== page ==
ATLANTA — It has been 16 years since Rick Pitino has been in the national championship game and 17 years since he's won it, and Monday night here in the Georgia Dome the coach will get his chance to take home a second title trophy.
He's there again, with overall top-seed Louisville rallying to beat Wichita State 72-68 in the Final Four's first semifinal on Saturday, only this time, Pitino got there the hard way.
His Cardinals were down a dozen points with 13 minutes left to the Cinderella out of Kansas, Gregg Marshall's team surprising most everyone by not turning the ball over and keeping the tournament's No. 1 team out of the paint.
With 13:36 to go, Wichita State led the Cards 47-35, the Shockers looking for all the world like they were going to shock the world.
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And then, just like that, things changed.
"Coach P just kept telling us we're going to win, we're going to win," said point guard Peyton Siva.
"We had to dig in," Pitino said afterward.
Suddenly, Tim Henderson, a little-used walk-on subbing for the famously injured Kevin Ware, hit back-to-back three-pointers.
"Tim makes shots like that all the time in practice," teammate Luke Hancock said of Henderson, who had made just four of 17 threes the entire season. "We weren't surprised."
"I was shocked," admitted Pitino. "Not so much that Tim made those threes, but that he had the gumption to take them."
"It was so awesome for me," Henderson said, "but it wasn't really just me that did it. It was my teammates who found me and got me open, and I just hit the threes."
Suddenly, the sure-handed Shockers started playing loose with the basketball. After going 26 straight minutes without turning the ball over, with just less than seven minutes remaining the Missouri Valley Conference runners-up turned it over five times in seven possessions.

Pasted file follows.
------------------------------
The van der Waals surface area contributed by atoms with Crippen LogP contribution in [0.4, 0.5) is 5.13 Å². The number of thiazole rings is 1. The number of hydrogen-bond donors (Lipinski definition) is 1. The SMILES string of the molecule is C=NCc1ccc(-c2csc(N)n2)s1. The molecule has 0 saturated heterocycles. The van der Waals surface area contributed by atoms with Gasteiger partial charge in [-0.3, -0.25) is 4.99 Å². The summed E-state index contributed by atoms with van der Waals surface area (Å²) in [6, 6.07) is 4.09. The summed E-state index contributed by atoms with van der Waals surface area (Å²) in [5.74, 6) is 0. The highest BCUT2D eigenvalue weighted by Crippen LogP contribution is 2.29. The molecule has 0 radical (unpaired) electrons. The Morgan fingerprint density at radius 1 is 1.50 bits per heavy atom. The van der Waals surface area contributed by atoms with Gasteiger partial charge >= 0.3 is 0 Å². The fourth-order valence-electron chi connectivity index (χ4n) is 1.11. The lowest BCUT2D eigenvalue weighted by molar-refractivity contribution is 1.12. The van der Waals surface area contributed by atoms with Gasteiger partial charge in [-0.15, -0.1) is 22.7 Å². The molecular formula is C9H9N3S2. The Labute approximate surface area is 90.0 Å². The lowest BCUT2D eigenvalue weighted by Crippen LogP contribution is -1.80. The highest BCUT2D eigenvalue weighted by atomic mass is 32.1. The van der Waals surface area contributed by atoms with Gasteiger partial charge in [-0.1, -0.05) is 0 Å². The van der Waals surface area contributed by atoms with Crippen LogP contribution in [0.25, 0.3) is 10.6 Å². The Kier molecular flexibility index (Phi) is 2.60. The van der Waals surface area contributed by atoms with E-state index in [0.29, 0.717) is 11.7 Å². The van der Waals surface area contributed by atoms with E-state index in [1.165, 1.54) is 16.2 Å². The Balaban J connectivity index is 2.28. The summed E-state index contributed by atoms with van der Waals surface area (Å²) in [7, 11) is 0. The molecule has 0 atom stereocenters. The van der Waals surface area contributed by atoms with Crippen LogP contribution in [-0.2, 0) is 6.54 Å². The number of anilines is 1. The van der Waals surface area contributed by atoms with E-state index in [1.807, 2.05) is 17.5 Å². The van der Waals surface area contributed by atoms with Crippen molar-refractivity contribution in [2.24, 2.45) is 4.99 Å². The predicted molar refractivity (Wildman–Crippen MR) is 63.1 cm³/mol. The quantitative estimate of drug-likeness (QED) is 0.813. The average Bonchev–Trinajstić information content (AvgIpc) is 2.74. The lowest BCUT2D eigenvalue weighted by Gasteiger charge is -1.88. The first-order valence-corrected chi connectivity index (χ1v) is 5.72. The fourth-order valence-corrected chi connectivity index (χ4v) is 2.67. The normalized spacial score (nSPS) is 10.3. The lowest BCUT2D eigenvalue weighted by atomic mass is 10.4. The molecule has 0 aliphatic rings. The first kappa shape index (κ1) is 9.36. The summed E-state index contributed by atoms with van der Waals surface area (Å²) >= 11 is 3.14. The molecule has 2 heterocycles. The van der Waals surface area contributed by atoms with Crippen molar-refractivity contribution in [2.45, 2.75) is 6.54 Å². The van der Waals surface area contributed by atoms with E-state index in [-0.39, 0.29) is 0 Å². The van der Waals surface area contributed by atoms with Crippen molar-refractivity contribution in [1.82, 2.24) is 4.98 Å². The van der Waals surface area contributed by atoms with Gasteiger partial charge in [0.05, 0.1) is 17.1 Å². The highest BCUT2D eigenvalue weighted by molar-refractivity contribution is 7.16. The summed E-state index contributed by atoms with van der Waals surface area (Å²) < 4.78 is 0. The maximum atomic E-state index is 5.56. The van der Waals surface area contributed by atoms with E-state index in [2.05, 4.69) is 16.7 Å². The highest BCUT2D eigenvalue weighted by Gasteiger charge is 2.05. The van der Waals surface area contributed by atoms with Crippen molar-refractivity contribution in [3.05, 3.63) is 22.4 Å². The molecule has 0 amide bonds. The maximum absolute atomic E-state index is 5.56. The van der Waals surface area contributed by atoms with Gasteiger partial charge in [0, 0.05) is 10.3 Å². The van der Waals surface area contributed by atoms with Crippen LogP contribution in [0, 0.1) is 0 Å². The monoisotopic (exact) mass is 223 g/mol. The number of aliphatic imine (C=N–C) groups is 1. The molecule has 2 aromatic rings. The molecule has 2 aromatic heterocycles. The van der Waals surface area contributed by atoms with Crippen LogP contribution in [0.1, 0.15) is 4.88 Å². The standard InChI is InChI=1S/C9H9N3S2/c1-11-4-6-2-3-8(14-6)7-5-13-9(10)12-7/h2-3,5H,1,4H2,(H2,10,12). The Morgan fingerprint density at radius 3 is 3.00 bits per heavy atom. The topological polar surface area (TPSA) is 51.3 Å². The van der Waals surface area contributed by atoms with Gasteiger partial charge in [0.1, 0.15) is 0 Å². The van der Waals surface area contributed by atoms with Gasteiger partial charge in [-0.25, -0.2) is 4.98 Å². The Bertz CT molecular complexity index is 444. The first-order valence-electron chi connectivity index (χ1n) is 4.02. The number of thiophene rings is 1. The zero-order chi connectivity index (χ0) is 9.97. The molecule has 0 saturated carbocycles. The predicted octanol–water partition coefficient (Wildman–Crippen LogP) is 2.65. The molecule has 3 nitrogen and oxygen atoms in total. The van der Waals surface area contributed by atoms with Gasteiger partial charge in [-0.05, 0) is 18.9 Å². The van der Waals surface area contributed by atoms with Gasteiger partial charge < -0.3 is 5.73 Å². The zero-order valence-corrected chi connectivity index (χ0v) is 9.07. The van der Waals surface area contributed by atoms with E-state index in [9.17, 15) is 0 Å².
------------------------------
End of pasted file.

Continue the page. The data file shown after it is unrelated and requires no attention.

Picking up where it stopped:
"I didn't realize it was that many times," Marshall said afterward, shaking his head. "That's what they do to people."
"But a team like Wichita State, you know you're just going to get one good run on a team like that," said Pitino. "And we were able to do that."
And then there was Hancock, a player who underwent two shoulder surgeries and, at times, had to go through 30 minutes of warm-ups just to get his arm above his shoulder.
"He's one tough kid," Pitino said.
Hancock used backup center Stephan Van Treese's mountainous screens to bury jumpers or score off the drive, finishing with 20 points in 31 minutes.
("You won't see that in the stat sheet," said Pitino of Van Treese's screens.)
"Luke didn't get named team captain without even playing a game for nothing," teammate Peyton Siva said of the George Mason transfer who sat out last season. "He's a great leader and a great player."
"We won it with our second unit," said Pitino.
You should have known it was going to be a great day when Goldencents, a Kentucky Derby contender that Pitino partially owns, ran away with the Santa Anita Derby in California. The race was run at halftime, when Pitino's team trailed the Shockers by a point, 26-25.
But Louisville got zero points from both starting center Gorgui Dieng and starting forward Wayne Blackshear, while Peyton Siva made just one of nine shots from the floor and Russ Smith made only five of 12 free throws.
Someone asked Siva: Did the depth perception affect your jumper?
"And your layup," Pitino threw in with a big smile.
This will be Pitino's first national championship game since Kentucky lost to Arizona in overtime in 1997.
The year before, Pitino's Kentucky team beat Syracuse for the coach's only title.
Now he could win his second. And in the press conference the coach was asked about the team's preparation for Monday night.
"If it's Syracuse (whom Louisville has already played three times), we won't have to prepare too much for Syracuse," said Pitino. "If it's Michigan we'll have to do a lot of work."
On this Saturday, Louisville and Pitino had to work their way into the finals.